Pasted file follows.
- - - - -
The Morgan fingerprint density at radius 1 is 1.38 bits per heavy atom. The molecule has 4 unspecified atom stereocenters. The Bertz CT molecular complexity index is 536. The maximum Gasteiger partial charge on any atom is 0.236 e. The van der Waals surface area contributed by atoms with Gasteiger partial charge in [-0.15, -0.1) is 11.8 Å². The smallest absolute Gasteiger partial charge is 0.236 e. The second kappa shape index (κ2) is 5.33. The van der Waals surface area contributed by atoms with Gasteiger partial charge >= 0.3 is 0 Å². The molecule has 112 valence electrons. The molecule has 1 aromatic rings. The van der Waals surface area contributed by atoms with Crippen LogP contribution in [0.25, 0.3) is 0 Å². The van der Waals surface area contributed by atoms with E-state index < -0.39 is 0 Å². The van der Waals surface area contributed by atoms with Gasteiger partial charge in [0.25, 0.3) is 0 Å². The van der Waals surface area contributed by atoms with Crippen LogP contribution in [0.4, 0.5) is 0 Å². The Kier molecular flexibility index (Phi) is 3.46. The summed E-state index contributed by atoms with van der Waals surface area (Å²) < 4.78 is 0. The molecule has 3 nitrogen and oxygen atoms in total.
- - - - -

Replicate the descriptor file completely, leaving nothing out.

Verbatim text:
The Morgan fingerprint density at radius 1 is 1.38 bits per heavy atom. The molecule has 4 unspecified atom stereocenters. The Bertz CT molecular complexity index is 536. The maximum Gasteiger partial charge on any atom is 0.236 e. The van der Waals surface area contributed by atoms with Gasteiger partial charge in [-0.15, -0.1) is 11.8 Å². The smallest absolute Gasteiger partial charge is 0.236 e. The second kappa shape index (κ2) is 5.33. The van der Waals surface area contributed by atoms with Gasteiger partial charge >= 0.3 is 0 Å². The molecule has 112 valence electrons. The molecule has 1 aromatic rings. The van der Waals surface area contributed by atoms with Crippen LogP contribution in [0.25, 0.3) is 0 Å². The van der Waals surface area contributed by atoms with E-state index < -0.39 is 0 Å². The van der Waals surface area contributed by atoms with Gasteiger partial charge in [0.25, 0.3) is 0 Å². The van der Waals surface area contributed by atoms with Crippen LogP contribution in [0.4, 0.5) is 0 Å². The Kier molecular flexibility index (Phi) is 3.46. The summed E-state index contributed by atoms with van der Waals surface area (Å²) < 4.78 is 0. The molecule has 3 nitrogen and oxygen atoms in total.